We view with apprehension of evil the want of confidence and the danger of permanent division that now exists among the white citizens of this parish, brought about by the acts of an organization or combination pf individuals commonly called "Regulators." We cannot see how peace and order can be upheld, and material and moral progress continue, as long as this menace to every interest is joined in or tolerated by any considerable proportion of our citizens. In disjointed times, or in new countries where laws exist but the executive power is weak, combinations of individuals have sometimes been temporarily tolerated for the purpose of preserving human life and property, and then only with reluctance and debating for the shortest period. Now, in this State and parish, under laws of our own making administered by white officers of our own choosing, the history of the past year shows, to our shame, the existence here of an organization or combination of individuals, the consequences of whose acts have been a series of crimes that have cost the parish large sums of money, and have heaped upon it loads of shame. The bare remembrance of these crimes, without their recital, thrills with horror. We repudiate the pretense that our white supremacy is in need of such support, or can be upheld by crimes that disgrace humanity. Whenever a race issue, socially or politically, is presented, we can meet it firmly and as becomes brave men, without degrading and debasing the white men. An organization which participates in the destruction of the right of a community to choose its own officers; an organization which assumes to decide the matters of private right between individuals, and to execute its judgements; an organization which arrogates to itself the right to put into execution a criminal code of its own making, and brutally beats citizens in execution of pretended sentence thereunder; and organization which perpetuates fiendish murders, or seeks by every means to protect and defend those charged with murder, can have no rightful excuse for being in this community, and is to be borne with no longer than is required by a vigorous administration of the criminal laws of the State to put an end to it. We recognize that some of our friends, with the purest motives, have entered these organizations. We are persuaded they sympathize not with crime and lawlessness, and we now invoke their influence and active aid in loyally supporting the laws of our State in suppressing crime; therefore, it is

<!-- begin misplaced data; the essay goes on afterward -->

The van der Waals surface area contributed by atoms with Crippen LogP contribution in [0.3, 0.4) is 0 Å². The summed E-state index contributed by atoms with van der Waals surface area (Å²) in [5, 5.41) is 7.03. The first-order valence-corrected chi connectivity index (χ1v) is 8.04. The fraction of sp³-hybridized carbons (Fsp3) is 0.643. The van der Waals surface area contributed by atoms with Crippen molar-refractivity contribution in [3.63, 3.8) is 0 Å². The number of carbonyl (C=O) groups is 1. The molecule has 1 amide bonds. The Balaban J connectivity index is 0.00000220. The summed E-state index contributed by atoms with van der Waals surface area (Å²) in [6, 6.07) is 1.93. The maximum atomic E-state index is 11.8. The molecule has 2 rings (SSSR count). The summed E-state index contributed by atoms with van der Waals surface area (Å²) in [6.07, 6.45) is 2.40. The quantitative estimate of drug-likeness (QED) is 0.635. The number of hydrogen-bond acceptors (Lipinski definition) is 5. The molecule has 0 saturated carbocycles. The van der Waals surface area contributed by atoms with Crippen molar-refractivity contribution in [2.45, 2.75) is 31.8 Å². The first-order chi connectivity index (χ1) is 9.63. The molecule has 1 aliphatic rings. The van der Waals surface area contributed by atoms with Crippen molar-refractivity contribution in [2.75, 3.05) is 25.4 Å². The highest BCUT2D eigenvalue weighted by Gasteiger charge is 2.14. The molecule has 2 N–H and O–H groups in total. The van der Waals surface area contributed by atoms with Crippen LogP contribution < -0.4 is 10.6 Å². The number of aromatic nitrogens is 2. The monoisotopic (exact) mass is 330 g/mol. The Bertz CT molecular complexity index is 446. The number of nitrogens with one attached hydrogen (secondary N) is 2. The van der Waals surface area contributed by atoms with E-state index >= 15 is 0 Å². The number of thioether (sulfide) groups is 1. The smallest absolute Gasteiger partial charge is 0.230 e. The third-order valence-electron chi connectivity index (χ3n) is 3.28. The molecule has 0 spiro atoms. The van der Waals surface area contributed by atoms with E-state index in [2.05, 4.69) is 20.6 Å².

Resolved, That we expect hereafter speedy indictment and trial of the conspirators against public order and justice.
Resolved, That we will aid in every becoming way to the public officers in a faithful performance of their duty.
Resolved, That we will watch narrowly the conduct of jurors and witnesses, and will use all lawful means to procure truthful testimony, and honest, righteous verdicts.
Lafayette Advertiser 1/18/1890.
A Lafayette special to the Picayune, of the 21st inst., says: "The indictments returned by the grand jury yesterday against certain parties implicated in a regulator flogging, and which were referred to in these dispatches have to-day been made public. The parties arraigned are 21 in number, and all charged with conspiracy, the exact nature of which could not be learned, but in all probability it relates to the flogging of young Primeaux last fall by a party of Vermilion regulators. (Here follow the names of the parties, which will be seen in our court proceedings.) In reference to the above, the following dispatch was to-day forwarded to Governor Nicholls and Attorney General Rogers:
'Half the parish indicted. No use for troops. They will surrender immediately.' Signed by F. C. Latiolais and C. T. Cade.